PSY 456: Unit 2 Study Guide
PSY 456: Unit 2 Study Guide PSY 456
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This 15 page Study Guide was uploaded by Brianna on Saturday March 5, 2016. The Study Guide belongs to PSY 456 at Colorado State University taught by Amberg in Spring 2016. Since its upload, it has received 30 views. For similar materials see Sensation & Perception in Psychlogy at Colorado State University.
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Date Created: 03/05/16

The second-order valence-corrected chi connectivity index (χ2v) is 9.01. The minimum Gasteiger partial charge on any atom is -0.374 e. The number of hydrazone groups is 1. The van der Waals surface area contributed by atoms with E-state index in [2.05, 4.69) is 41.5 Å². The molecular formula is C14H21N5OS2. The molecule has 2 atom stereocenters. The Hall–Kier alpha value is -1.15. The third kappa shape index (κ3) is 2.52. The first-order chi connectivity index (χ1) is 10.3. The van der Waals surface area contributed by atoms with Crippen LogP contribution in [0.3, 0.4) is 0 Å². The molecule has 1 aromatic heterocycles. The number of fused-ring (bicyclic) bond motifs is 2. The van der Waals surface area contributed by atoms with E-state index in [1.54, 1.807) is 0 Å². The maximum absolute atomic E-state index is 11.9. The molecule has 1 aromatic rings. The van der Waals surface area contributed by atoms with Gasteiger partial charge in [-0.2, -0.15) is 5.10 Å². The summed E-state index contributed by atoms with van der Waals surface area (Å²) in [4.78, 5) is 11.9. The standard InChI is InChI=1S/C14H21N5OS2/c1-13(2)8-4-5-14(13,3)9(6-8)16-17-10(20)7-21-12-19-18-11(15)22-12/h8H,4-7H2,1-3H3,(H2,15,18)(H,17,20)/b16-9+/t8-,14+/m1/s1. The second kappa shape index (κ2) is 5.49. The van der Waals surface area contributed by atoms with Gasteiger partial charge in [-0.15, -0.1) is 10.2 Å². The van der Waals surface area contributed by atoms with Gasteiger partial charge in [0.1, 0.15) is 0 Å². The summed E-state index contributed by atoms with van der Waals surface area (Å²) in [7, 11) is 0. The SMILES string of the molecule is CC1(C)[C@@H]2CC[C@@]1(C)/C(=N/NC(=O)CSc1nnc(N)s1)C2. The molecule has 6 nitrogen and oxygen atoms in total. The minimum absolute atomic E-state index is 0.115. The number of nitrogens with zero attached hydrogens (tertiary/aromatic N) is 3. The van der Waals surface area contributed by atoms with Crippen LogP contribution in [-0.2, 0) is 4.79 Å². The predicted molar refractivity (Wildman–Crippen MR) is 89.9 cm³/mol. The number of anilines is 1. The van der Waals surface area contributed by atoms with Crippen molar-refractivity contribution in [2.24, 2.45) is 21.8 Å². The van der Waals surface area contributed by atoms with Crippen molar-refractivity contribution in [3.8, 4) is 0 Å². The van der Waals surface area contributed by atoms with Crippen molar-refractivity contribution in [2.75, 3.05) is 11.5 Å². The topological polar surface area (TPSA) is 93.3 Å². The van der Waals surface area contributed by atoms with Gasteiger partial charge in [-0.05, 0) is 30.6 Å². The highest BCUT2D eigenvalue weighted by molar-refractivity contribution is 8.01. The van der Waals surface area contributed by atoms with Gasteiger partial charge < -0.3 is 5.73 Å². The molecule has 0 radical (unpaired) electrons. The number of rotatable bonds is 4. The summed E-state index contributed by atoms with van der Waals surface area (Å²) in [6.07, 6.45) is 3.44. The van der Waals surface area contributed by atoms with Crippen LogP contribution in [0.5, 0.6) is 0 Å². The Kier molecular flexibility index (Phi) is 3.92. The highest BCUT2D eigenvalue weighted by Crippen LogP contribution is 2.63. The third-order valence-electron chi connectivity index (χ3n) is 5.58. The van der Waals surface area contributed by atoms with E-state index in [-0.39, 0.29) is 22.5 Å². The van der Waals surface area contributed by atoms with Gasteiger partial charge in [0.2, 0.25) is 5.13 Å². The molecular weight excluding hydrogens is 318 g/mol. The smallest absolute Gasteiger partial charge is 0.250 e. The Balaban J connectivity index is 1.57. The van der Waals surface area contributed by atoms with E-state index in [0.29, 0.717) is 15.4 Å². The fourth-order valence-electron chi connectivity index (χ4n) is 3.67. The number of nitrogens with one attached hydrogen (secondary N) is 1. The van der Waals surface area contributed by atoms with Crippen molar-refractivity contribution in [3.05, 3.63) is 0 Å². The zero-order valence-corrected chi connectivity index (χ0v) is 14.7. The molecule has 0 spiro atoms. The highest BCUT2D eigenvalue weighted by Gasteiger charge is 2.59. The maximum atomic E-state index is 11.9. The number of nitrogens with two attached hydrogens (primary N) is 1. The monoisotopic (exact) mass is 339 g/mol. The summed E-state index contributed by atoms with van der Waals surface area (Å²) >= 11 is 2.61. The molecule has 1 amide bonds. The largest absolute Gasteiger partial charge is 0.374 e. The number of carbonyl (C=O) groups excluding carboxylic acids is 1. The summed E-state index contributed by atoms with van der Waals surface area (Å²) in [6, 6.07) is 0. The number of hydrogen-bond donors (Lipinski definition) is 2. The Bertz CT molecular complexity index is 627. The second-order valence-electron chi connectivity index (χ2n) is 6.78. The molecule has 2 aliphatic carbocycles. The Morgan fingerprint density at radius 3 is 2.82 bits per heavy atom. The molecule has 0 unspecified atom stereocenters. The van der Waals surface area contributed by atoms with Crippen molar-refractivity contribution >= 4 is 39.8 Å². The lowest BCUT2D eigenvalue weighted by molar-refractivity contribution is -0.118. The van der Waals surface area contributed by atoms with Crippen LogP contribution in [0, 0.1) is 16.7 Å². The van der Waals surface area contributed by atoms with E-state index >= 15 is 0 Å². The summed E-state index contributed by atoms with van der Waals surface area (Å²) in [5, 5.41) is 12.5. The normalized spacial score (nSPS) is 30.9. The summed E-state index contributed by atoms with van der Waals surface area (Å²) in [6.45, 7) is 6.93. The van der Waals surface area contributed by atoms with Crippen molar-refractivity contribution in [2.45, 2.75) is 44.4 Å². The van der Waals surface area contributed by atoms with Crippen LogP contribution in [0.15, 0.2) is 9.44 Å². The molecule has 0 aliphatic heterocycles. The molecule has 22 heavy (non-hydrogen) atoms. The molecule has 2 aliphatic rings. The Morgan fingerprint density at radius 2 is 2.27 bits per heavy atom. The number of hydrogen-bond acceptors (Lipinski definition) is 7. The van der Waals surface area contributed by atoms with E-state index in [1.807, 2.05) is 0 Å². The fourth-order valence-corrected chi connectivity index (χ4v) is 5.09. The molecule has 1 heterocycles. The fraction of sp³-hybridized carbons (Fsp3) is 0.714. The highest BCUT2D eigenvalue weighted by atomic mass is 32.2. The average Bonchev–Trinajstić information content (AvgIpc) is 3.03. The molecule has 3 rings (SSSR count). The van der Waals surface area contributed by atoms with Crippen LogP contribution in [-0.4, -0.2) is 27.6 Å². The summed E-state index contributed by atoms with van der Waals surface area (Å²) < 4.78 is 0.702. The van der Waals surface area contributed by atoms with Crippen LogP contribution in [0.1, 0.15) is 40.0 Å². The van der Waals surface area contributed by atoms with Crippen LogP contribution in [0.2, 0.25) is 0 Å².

Sensation & Perception Unit 2 Study Guide Chapter 5 Terms: ● Inverse Projection Problem: an image on the retina can be caused by an infinite number of objects ● Viewpoint Invariance: ability to recognize an object regardless of the viewpoint ● Illusory Contours: contours that appear real but have no physical edge ● Physical Regularities: regularly occurring physical properties ● Oblique Effect: people perceive horizontals and verticals more easily than other orientations ● Uniform Connectedness: objects are defined by areas of the same color or texture ● Lightfromabove Heuristic: light is natural environment comes from above us Visual Perception is like a Puzzle ● rules for organization, placement, and distance ● more than knowing something is there and being able to act on/relate to other experiences Why is it Difficult to Design a Perceiving Machine? ● stimulus on the receptors is ambiguous ○ Inverse Projection Problem: an image on the retina can be caused by an infinite number of objects ■ distance, size, angle ● objects can be hidden or blurred ○ occlusions are common in environment ● objects look different from different viewpoints ○ Viewpoint Invariance: ability to recognize an object regardless of the viewpoint Structuralism ● Wundt | Late 1800’s ● Major Premises ○ Sensations combine to create complex perceptions ○ Past experience also plays a role in perception ○ Consciousness broken down to basic components ○ Most research involved cataloging these basic elements via introspection ● Limitations ○ reliability with data ■ taugh everyone and only self report ○ illusions ■ apparent movement Gestalt Psychology ● Wertheimer, Koffka, Kohler | 1920s ● the whole differs from the sum of it’s part ○ perception is not built up from sensations, but a result of perceptual organization ● Principles ○ Good Continuation ■ perceive smoothly flowing or continuous forms rather that disrupted or discontinuous ones ○ Law of Pragnaz ■ stimuli is seen in simplest form possible ○ Similarity ■ similar things appear grouped ○ Proximity ■ things near each other are grouped ○ Common Fate ■ things moving the same direction are grouped together ○ Common Region ■ things within the same region appear grouped ○ Uniform Connectedness ■ connected region of the same visual properties is perceived as a unit ○ Closure ■ close up, or complete objects that are not complete ○ Figure Ground ■ figure prominent object ■ ground background ■ Segregation: determining what part of the environment is the figure ● Properties ○ the figure is more “thing like” and more memorable ○ the figure is seen in front of the ground ○ the ground is more uniform and extends behind figure ○ the contour separating figure from ground belongs to the figure (border ownership) ● Subjective Factors ○ experience and meaning ○ elements located in lower part of display ○ convex side of borders ○ Gibson ■ figure ground can be affected by meaningfulness or familiarity of stimuli ■ things that form meaningful patterns are likely to be grouped ● Illusory Contours: contours that appear real but have no physical edge Perceiving Scenes and Objects in Scenes ● A scene contains: ○ background elements ○ objects organized in meaningful ways with each other and the backgrounds ● Difference between objects and scenes ○ a scene is acted within ○ an object is acted upon ● Research on perceiving gists of scenes ○ Potter showed that people can do this when a picture is only presented for 1/4 second ■ given cue, able to identify picture ○ FeiFei used masking to show that the overall gist is perceived first followed by details ● Global image features of scenes ○ Degree of naturalness ■ is it manmade or naturally occurring ○ Degree of openness ■ are there vast open spaces in the picture ○ Degree of roughness ■ texture. smooth? grainy? ○ Degree of expansion ■ how much of the picture does it take up ○ Color ■ helps identify where objects starts and ends ○ holistic and perceived rapidly ● Physical Regularities: regularly occurring physical properties ○ Oblique Effect: people perceive horizontals and verticals more easily than other orientations ○ Uniform Connectedness: objects are defined by areas of the same color or texture ■ homogenous colors and nearby objects have different colors ○ Lightfromabove Heuristic: light is natural environment comes from above us ● Semantic Regularities: characteristics associated with the functions carried out in different types of scenes ○ Palmer ■ observers saw a context scene flashed briefly followed by a target picture ■ Results ● targets congruent with the context 80% ● targets incongruent with the context 40% ● Role of Inference ○ Unconscious Inference ■ created by Helmholtz to explain why stimuli can be interpreted in more than one way ■ Likelihood Principle: objects are perceived based on what is most likely to have caused the pattern ○ Modern research use Bayesian inference that take probabilities into account ● Connecting Neural Activity and Object Perception ○ GrillSpector ■ FFA in each monitored ■ shown: Harrison Ford, different face, random texture ■ shown for 50 ms followed by delay (masking task) ■ RegionofInterest Approach: the FFA for each person identified by ● showing faces and nonfaces and finding what responds to faces ■ Results: ● With Harrison Ford, FFA was ○ was greatest when correctly identified as Harrison Ford ○ was less when saw face but not Harrison ○ showed little response when there was no identification of face ● neural processing is associated with both the presentation of stimulus and the response to the stimulus ○ Brain Activity and Seeing ■ Sheinberg & Logothetis ● monkey trained to pull levers: one for sunburst one for butterfly ● Binocular Rivalry: each picture shown to one eye at the same time ● Neuron in the IT cortex that responded only to the butterfly monitored ○ firing was vigorous for the butterfly only ■ Tong ● binocular rivalry again ○ house to one, face to other ● pushed button to indicate perception ● fMRI showed increased activity in ○ parahippocampal place area for the house ○ fusiform face area for the face ○ Reading the Brain ■ Kamitani & Tong ● gratings with different orientations were presented to participants ● responses from fMRI voxels (cubicle areas of brain) were measured ● activity patterns across voxels varies by grating orientation ● orientation decoder used to analyze the voxel activity ○ decoder could accurately predict which orientation had been presented ○ Structural Semantic Encoding Model ○ Are Faces Special ■ FFA: responds only to faces ■ Amygdala: activated by emotional aspects of faces ■ Superior Temporal Sulcus: responds to where the person is looking and to mouth movements ■ Frontal Cortex: activated when evaluation facial attractiveness ○ Thatcher Illusion ■ Why does it occur? ● Barlett & Searcy ○ results supported the ‘configural processing hypothesis” ■ see faces as whole ■ unaware of grotesqueness ● Holistic Recognition ○ if we looked at individual features we would see problem Infant Face Perception ● understanding what an infant sees using preferential looking effect ● human faces are among the most important stimuli ● vision almost fully developed at 6 months ● object recognition more active than adults Chapter 6 Terms: ● Visual Scanning: looking from place to place ● Saccadic Eye Movement: fast voluntary movement of the eyes to accurately refix on target object ● Visual Search: looking for specific target ● Overt Attention: looking directly at the attended object ● Covert Attention: attention without looking ● Spatial Attention: attention to specific locations ● Illusory Conjunctions: features that should be associated with an object becomes associated with another ● Perceptual Capacity: capacity to do tasks ● Perceptual Load: amount of capacity needed to perform a task ● Habituation: the result when the same stimulus is presented repeatedly What Directs our Attention ● Characteristics ○ Stimulus Salience: areas of stimuli that attract attention due to their properties ■ ex; color, contrast, orientation, knowledge ● Selections Based on Cognitive Factors ○ picture meaning and observer knowledge ■ Scene Schema: prior knowledge about typical scenes ● fixations influenced by this, diversions from schemas ○ Shinoda et al. ■ measured fixations during simulated driving ■ more likely to detect stop signs at intersections ● Knowledge of Placement ○ Task Demands ■ task demands override stimulus saliency ■ eye movements and fixations linked to action person is about to take ■ Dynamic Environment ● Misic and Hayhoe ○ pedestrians walked loops ■ Rouge: walks towards other people ■ Risky: walked randomly ■ Safe: stayed away from people ○ Results: ■ paid most attention to rouge What Happens when We Attend? ● Spatial Attention: attention to specific locations ● Posner et al. ○ looked at fixation point, arrow indicated where stimulus might appear ■ consistent (valid trial) ■ inconsistent (invalid trial) ○ push button when target is seen ○ Results: ■ faster on consistent trials ■ information is processed better where attention is directed ● Egly et al. ○ viewed 2 rectangles, cued to where target may appear ○ press button when target appeared ○ Results: ■ fastest reaction time at targeted position ■ Enhancement Effect for nontarget within same field as the target rectangle ● Attention can Influence Appearance ○ Carrrasco et al. ■ looked at two grating stimuli ● different contrast or similar contrast ■ indicate orientation of bars with higher contrast ■ small dot flashed quickly on one side before choice ■ Results: ● large difference in contrast: dot had no effect ● same contrast: reported grating with dot ● shift of attention led to effect on perception ● Attention can Influence Physiological Responding ○ O’Craven ■ present house or face ■ moving or stationary face: activity in FFA ■ moving or stationary house: activity in PPA ○ Datta and DeYoe ■ attention maps show directing attention to specific area of space activates specific brain area ○ Womelsdorf ■ showed that attention can cause a monkey’s receptive field to shift toward the place where the attention is directed What Happens when We Don’t Attend ● Inattentional Blindness: stimulus not perceived even when looking directly at it ● Simons and Chabris ○ film of passing basketball, told to count passes ○ someone walks through with umbrella or in gorilla suit ○ Results: ■ 46% don’t see the woman/gorilla ■ doesn’t fit schema, not asked to look for it ● Change Detection ○ Change Blindness: don’t notice a change in a scene ■ shown a picture with and without a missing element in alternating fashion ■ Results: ● pictures alternated multiple times before change is detected ● cued to indicate attention: change detected more quickly ● assume change isn’t going to happen unless we act on it ○ Continuity Issues in Films ■ don’t notice because objects in environment don’t change ● Is Attention Necessary for Perceiving Scenes ○ Li et al. ■ told to look at one point as a task occurred ● Central Task: letters flashed on screen ● Peripheral Task: picture of scene ● Dual Task: same as peripheral but determine color order on disc ■ Results: ● 90% on peripheral task | 50% on dual task ● easy to recognize simply things with covert attention, difficult to see details Distracting Effects of TaskIrrelevant Stimuli ● Task Irrelevant Stimuli: stimuli that doesn’t provide information relevant to the task ● Foster & Lavie ○ Load Theory of Attention ■ Perceptual Capacity: capacity to do tasks ■ Perceptual Load: amount of capacity needed to perform a task ■ Lowload tasks have high perceptual capacity ■ Highload tasks have low perceptual capacity ○ less capacity leads to less ability to ignore distractions ■ not able to determine relevant vs. non Attention and Experiencing a Coherent World ● Binding: features are combined to create coherent objects ○ Binding Problem: features of object are processed separately in different areas of the brain ○ How? ■ experience, knowledge, expectations ○ Why? ■ integrate nueron firing from movement, color, etc. together to perceive one thing ● Feature Integration Theory ○ Preattentive Stage ■ feature of objects are separated ■ register salient features automatically ■ lowlevel processing ○ Focused Attention Stage ■ features are bound into coherent perception ■ complex objects ○ Perceive Object ○ Compare to Memory ○ Illusory Conjunctions: features that should be associated with an object becomes associated with another ■ Treisman & Schmidt ● four shapes flanked by two numbers, flashed briefly followed by mask ● report numbers then shapes at four directions ● Results: ○ incorrect associations with objects 18% of the time ○ asked to focus on target eliminated this effect ○ brain does “reading” fist, then looks at details ● Visual Search ○ Conjunction Search: finding target with two or more features ■ patients with parietal lobe damage cannot perform conjunction searches well Attention and Autism ● Withdrawal from contact with people ○ can solve social situation reasoning problems, but function poorly when in these situations ● Klin et al. ○ autistic and non autistic watched movie while eye fixations were tracked ○ Results: ■ non autistic focus on eyes/faces, where people pointed, and who should reply ■ autistic focuses on socially irrelevant stimuli ● where autistic individuals focus leads to how they perceive the world ● Pelphrey et al. ○ measured superior temporal sulcus (STS) in autistic and non autistic while subjects watched character’s eyes ■ STS is sensitive to how gaze is directed in social situations ○ pressed button when character’s eyes moved toward checkerboard (congruent condition) or away from checkerboard (incongruent condition) ○ Results: ■ both groups detected eye movement 99% of time ■ STS of non autistic activated more in incongruent condition ■ STS of autistic activated same for incongruent and congruent conditions ○ Suggests ■ autistic individuals have problems identifying intentions ● high STS activity in non autistic because eye movement towards checkerboard was expected Chapter 7 Terms: ● Gradient of Flow: difference in flow in relation to distance from observer ● Focus of Expansion: point in distance where there is no flow ● SelfProduced Information: flow is created by the movement of the observer ● Invariant Information: properties that remain constant while the observer is moving ● Optic Flow Neurons: neurons in the medial superior temporal area (MST) that respond to flow patterns ● Optic Ataxia: inaccurate reaching movements towards a target or object in space ● Action Based Perception: purpose of perception is to create a representation of what we are looking at Perception Reconsidered ● J.J. Gibson’s Ecological Approach ○ most perception studies are too artificial ■ ex; labs, artificial stimuli, restricted responses ○ perception is not a stationary experience ○ perception should be studied as it occurs naturally ○ Optic Flow: appearance of objects as the observer moves past them ■ helps keep your balance ■ Gradient of Flow: difference in flow in relation to distance from observer ■ Focus of Expansion: point in distance where there is no flow ● fixed; destination point ■ SelfProduced Information: flow is created by the movement of the observer ● skilled actions partly arise from establishing a coordination between sensory and motor systems ○ ex: somersaulting ● Bardy & Laurent ○ expert gymnasts performed worse with eyes closed ○ use vision to correct trajectory ○ no effect on novice gymnasts ■ Invariant Information: properties that remain constant while the observer is moving ● ex; color of sky, gradient information, information you pick up without trying to process ● Senses do not Work in Isolation ● Lee and Aronson ○ 1316 mo old children placed in swinging room ■ floor stationary but walls and ceiling swung backward and forward ■ movement creates optic flow patterns ○ children swayed back and forth in response to flow patterns ○ adults show same response ○ Results: ■ vision has powerful effect on balance, overrides other senses Navigating Through the Environment ● Optic Flow Neurons: neurons in the medial superior temporal area (MST) that respond to flow patterns ● Britten & Van Wezel ○ monkeys trained to respond to flow of dots on a computer screen ■ indicated direction of flow ○ stimulated MST neurons ■ judgment shifted to direction of stimulated neuron ● Land and Lee ○ car fitted with instruments to measure ■ angle of steering wheel, speed, and direction of driver's’ gaze ○ Results: ■ when driving straight, driver looks straight but not at focus of expansion ■ when driving around a curve, looks at point at side of the road ○ Suggests that drivers use other information in addition to optic flow to determine where their headed ■ noting the position of car in relation to center line/side of road ● Walking ○ Visual Direction Strategy: observers keep their body pointed toward a target ■ walkers correct when target drifts to left or right ○ Blind Walking Experiments ■ people can navigate without any visual stimulation ● Wayfinding ○ landmarks involved taking routes the involves making turns ○ landmarks are object on the route that serve as cues to indicate where to turn ■ depends on how important landmark is ○ Janzen & Van Turennout ■ studied film that moved through a virtual museum tour ■ told they should be able to be a guide ■ exhibits appeared both at decision points and nondecision points ■ given recognition task in a fMRI ■ Results: ● showed greater activation for objects at decision points in parahippocampal gyrus ○ Brain Damage ■ retrosplenial cortex damage ■ Maguire et al. ● virtual tour of town, put in PET scanner, asked to navigate ● Results: ○ navigating activated hippocampus and parietal cortex ■ greater activation when navigation was accurate ● Suggests ○ hippocampus and parietal lobe form “navigation network” ■ Patient T.T. ● damage in parahippocampal gyrus, retrosplenial cortex, hippocampus Affordances ● class of ecological properties that concern the goals and utilities ○ ex; edible, obstacle, weapon, shelter, dangerous, potential mate ● perception involves processes that relate the environment to the perceivers potential for action ● same environment looks different depending on perceivers abilities and intentions ○ subjective ● Physiology of Reaching and Grasping ○ neurons in parietal lobe fired when the monkeys reached to press a button to receive food ■ only happened when reaching to achieve a goal ○ Links Between Sensory and Motor Functions ■ Optic Ataxia ● damage to parietal lobe ● inaccurate reaching movements towards a target or object in space ● Schindler et al. ○ visual or reaching problem? ○ 2 tasks ■ Bisection Task: point to position between cylinders ■ Reaching Task: reach between and touch grey strip ○ Results: ■ Bisection: damage and control equally accurate ■ Reaching: damaged kept reaching in same place even though cylinders were shifted ○ Suggests ■ parietal lobe provides guidance for movement ■ mechanism operate unconsciously ■ movement different from perception ■ Mirror Neurons ● respond to particular kind of action and observing someone doing the action ● Functions: ○ understand another’s actions and react appropriately ○ imitate the observed action ○ help link sensory perceptions and motor actions ○ predicting people’s intentions ● Audiovisual Mirror Neurons: respond to action and the accompanying sound ● What are they for? ○ Learning by Imitation ■ language development ■ skill learning ○ Social Interaction ■ empathy ■ connecting with others ● autism may be related to deficiency in mirror neurons Action Based Accounts of Perception ● Traditional Approach: focused on how the environment is represented in the nervous system ● Action Based Perception: purpose of perception is to create a representation of what we are looking at ○ perceive environment in terms of ability to act on it ● Embodied Perception ○ body movements and interaction with the environment shape perception of world ■ perception is body reacting ■ reaction is to bodily cues not visual stimuli ● bodily state, emotional state ○ Proffit ■ judge slant of hill ● haptic, verbal, visual ■ Results ● Before Fatigue ○ Haptic: best estimation ○ Verbal and Visual: overestimated ● After Fatigue ○ Haptic: little increase ○ Verbal and Visual: increase significantly ○ Strack et al. ■ smiling pen study ■ conditions ● in hand, in lips, in teeth (smiling) ■ rate funniness of cartoon ■ Results: ● lips: lowest ● teeth: highest Chapter 8 Terms: ● Attentional Capture: motion attracts attention ● Akinetopsia: blindness to motion ● Apparent Motion: perception of motion when there is none ● Apparent Movement: stationary stimuli presented in slightly different locations ● Real Motion: an object physically moving ● Induced Motion: movement of one object results in the perception of movement in another object ● Optic Array: structure created by surfaces, textures, and contours (enviro) ● Local Disturbance in Optic Array: something moving in environment ● Global Optic Flow: movement caused by observer ● Reichardt Detectors: neurons that fire to movement in one direction ● Corollary Discharge Theory: movement perception depends on three signals Functions of Movement Perception ● Survival in Environment ○ Attentional Capture: motion attracts attention ■ freezing in place eliminates attention attracting effects ○ Akinetopsia: blindness to motion ■ bilateral damage to V5 (MT) ● Perceiving Objects and Events ○ movement of objects or movement of observer through objects assists in organization of stimuli ○ Apparent Motion: perception of motion when there is none Studying Motion Perception ● Real Motion: an object physically moving ● Illusory Motion ○ Apparent Movement: stationary stimuli presented in slightly different locations ■ basis of movement in movies/TV ● Induced Motion: movement of one object results in the perception of movement in another object ● Motion Aftereffect ○ observer looks at movement of object for 3060s ○ look at stationary object, movement appears to occur in opposite direction ● Comparison of Real and Apparent Motion ○ Larsen et al. ■ scanned by fMRI while viewing ● Control: two dots in different position flashed simultaneously ● Real Motion: a small dot is moved back and forth ● Apparent Motion: dots are flashed so they appear to move ■ Results: ● Control: each dot activated a separate area of visual cortex ● Apparent and Real: activation of visual cortex from both sets of stimuli was similar ■ Suggests ● perception of motion in both cases is related to same brain mechanism ● motion is constructed not perceived ● What we Want to Explain ○ an object moves, and the observer is stationary ■ movement creates an image that moves on the retina ○ an object moves, and observer follows object with eyes ■ movement is tracked so that the image is stationary on retina ○ an observer moves through a stationary environment ■ image of environment moves across retina but environment is stationary ● Information in the Environment ○ Ecological Approach ■ information is directly available in the environment for perception ■ Optic Array: structure created by surfaces, textures, and contours (enviro) ● changes as move through the environment ■ Local Disturbance in Optic Array: something moving in environment ■ Global Optic Flow: movement caused by observer ● indicates observer is moving and not environment ● changes perceived are because of observer not enviroment ● Retina/Eye Information ○ Reichardt Detectors: neurons that fire to movement in one direction ○ Corollary Discharge Theory: movement perception depends on three signals ■ Image Displacement Signal (IDS): movement of image stimulating receptors across the retina ■ Motor Signal (MS): signal sent to eyes to move eye muscles ● ex; tracking ■ Corollary Discharge Signal (CDS): split from the motor signal, gets signal from brain to move eye ■ Comparator: relays information back to the brain that the eye is moving ○ Behavioral Evidence for Corollary Discharge Theory ■ Afterimage ● stare at stimulus for 60s then move to dark room, image of stimulus remains on retina ● no IDS, only the CDS reaches the comparator so the afterimage moves ■ Pushing on Eyeball ● movement is seen while lightly pushing on eyelid and focusing on one point ● eye muscles push back against finger to keep eye in place ● MS to keep eye in place created CDS which reached comparator and the scene moves ○ Physiological Evidence for Corollary Discharge Theory ■ Vertigo (Patient R.W.) ● IDS with eye movement but no CDS, so illusion of movement when there is no movement ■ RealMotion Neuron ● responds only when stimulus moves, not when eye moves